HOUSTON, Texas (KTRK) -- As COVID-19 cases surge in Texas, the Hispanic community is being affected especially hard.
Numbers reported from Harris County and Houston show at least 9,100 of the 30,729 positive cases are attributed to Hispanics. That is the highest number linked to a certain race or ethnicity in the area.
A new report from the CDC said Hispanics are four times more likely to need to be hospitalized because of the virus than a white, non-Hispanic person.
"If you look at death rates, 37 percent, so a little more than one out of three deaths, are from Hispanics, but they only represent 18 percent of the population so they are over represented in deaths as well," Catherine Troisi, an infectious disease epidemiologist with UTHealth said.
Troisi attributes the numbers to three factors: living, work and health conditions.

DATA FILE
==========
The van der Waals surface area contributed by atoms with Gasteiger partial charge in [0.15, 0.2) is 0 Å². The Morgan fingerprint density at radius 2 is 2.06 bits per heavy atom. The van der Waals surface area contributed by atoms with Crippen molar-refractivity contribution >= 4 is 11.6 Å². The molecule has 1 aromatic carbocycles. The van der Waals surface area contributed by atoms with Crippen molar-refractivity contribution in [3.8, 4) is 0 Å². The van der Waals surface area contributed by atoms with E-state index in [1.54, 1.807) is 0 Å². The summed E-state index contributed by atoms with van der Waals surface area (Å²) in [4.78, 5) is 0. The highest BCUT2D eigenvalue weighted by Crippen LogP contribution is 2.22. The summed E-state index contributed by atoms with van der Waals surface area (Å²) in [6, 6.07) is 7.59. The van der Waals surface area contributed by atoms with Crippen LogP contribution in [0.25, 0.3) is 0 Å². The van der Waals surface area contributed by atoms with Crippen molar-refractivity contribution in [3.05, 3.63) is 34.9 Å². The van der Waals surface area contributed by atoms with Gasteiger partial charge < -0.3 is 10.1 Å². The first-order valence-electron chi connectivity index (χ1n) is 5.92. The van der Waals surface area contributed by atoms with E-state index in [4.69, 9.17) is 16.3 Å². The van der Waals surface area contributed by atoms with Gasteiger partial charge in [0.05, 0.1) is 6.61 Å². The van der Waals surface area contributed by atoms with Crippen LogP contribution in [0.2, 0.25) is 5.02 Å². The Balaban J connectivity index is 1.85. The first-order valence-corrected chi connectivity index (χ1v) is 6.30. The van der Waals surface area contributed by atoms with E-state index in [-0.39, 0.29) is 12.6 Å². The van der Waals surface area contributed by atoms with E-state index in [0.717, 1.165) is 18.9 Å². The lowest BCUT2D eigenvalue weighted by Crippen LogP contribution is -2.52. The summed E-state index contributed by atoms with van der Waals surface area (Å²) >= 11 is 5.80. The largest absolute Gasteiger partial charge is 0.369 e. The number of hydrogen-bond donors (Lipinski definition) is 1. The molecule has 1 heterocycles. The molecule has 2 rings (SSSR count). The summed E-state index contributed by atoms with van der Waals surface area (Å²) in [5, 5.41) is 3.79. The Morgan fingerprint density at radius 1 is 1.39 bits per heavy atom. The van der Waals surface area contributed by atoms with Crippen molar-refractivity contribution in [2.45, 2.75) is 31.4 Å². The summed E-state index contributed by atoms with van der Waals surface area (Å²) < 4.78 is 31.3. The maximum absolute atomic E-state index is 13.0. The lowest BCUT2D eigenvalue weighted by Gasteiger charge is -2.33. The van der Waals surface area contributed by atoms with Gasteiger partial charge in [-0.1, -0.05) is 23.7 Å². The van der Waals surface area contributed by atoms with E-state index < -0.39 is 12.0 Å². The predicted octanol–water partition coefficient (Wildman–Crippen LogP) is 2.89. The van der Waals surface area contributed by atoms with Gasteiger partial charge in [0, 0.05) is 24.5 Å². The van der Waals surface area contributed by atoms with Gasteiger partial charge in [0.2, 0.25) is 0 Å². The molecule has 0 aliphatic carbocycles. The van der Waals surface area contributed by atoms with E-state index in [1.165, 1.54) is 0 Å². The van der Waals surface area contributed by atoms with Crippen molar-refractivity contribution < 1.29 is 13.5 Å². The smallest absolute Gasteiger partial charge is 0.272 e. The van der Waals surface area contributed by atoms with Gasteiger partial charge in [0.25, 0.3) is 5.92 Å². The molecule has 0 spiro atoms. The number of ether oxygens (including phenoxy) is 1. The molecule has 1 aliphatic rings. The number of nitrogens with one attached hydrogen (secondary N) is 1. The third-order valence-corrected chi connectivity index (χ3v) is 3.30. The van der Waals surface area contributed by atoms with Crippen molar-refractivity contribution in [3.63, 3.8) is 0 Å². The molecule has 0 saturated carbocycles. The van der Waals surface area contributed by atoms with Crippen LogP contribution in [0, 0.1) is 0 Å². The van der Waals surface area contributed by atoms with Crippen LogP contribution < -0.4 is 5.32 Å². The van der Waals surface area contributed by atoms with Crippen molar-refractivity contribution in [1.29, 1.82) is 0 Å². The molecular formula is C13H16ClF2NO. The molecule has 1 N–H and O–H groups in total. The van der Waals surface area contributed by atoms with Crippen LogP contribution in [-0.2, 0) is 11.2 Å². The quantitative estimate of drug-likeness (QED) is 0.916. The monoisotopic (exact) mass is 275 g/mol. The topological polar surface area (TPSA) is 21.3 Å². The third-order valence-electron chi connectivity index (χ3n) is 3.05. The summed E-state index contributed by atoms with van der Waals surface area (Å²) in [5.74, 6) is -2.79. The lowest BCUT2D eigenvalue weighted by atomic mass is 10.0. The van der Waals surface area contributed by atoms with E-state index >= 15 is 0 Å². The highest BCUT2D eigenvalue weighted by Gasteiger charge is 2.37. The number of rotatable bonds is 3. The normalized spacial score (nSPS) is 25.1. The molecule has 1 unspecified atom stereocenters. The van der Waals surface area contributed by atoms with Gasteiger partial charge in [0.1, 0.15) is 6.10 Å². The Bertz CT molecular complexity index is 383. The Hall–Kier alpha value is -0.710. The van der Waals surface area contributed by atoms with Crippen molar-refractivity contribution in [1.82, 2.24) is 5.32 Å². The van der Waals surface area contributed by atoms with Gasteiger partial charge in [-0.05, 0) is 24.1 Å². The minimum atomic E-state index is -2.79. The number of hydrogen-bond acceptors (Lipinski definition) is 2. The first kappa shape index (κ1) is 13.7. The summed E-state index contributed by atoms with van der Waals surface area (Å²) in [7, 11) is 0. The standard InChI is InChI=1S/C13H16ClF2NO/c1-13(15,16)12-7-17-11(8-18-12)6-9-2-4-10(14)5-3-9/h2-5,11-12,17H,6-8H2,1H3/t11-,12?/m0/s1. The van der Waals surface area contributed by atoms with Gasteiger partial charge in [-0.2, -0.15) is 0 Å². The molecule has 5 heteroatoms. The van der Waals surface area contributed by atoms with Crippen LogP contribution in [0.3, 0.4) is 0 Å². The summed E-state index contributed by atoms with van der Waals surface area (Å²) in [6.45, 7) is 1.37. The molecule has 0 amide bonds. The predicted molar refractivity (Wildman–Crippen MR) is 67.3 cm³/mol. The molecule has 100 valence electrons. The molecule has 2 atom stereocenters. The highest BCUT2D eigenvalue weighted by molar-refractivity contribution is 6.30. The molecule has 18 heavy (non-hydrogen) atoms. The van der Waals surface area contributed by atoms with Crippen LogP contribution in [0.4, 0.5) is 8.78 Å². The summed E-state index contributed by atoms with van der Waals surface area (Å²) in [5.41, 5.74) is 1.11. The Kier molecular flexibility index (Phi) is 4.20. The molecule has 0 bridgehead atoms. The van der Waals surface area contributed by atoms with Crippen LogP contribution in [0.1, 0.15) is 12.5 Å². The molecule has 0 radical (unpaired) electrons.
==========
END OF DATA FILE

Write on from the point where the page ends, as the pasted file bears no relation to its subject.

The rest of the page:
"They may be more likely to live in multi-generational households, so higher population and older seniors who would be at higher risk if they got infected," Troisi said.
She said that Hispanic and Latin people are predisposed to underlying health inequities.
"Like diabetes, which is higher among the Hispanic population, and we know that is a risk factor," Troisi said.
Several experts pointed out that Hispanics are typically falling under the "essential worker" category and have not been able to isolate throughout the pandemic.
"They are working, taking care of kids, elderly people, working in restaurants, cleaning houses, offices, the ones keeping the economy going," Mexican Consul General Alicia Kerber said. "They are taking a very high risk of having the COVID and passing it to their families."
The Mexican Consulate administered at least 1,500 coronavirus tests on Sunday to people who lined up as early as 2 a.m.
Kerber said she believes that shows the level of concern among Hispanics.
"It also reflects that that demographic construction of Houston," Kerber said. "Houston is a very diverse city where the Hispanic population is an important number of this community."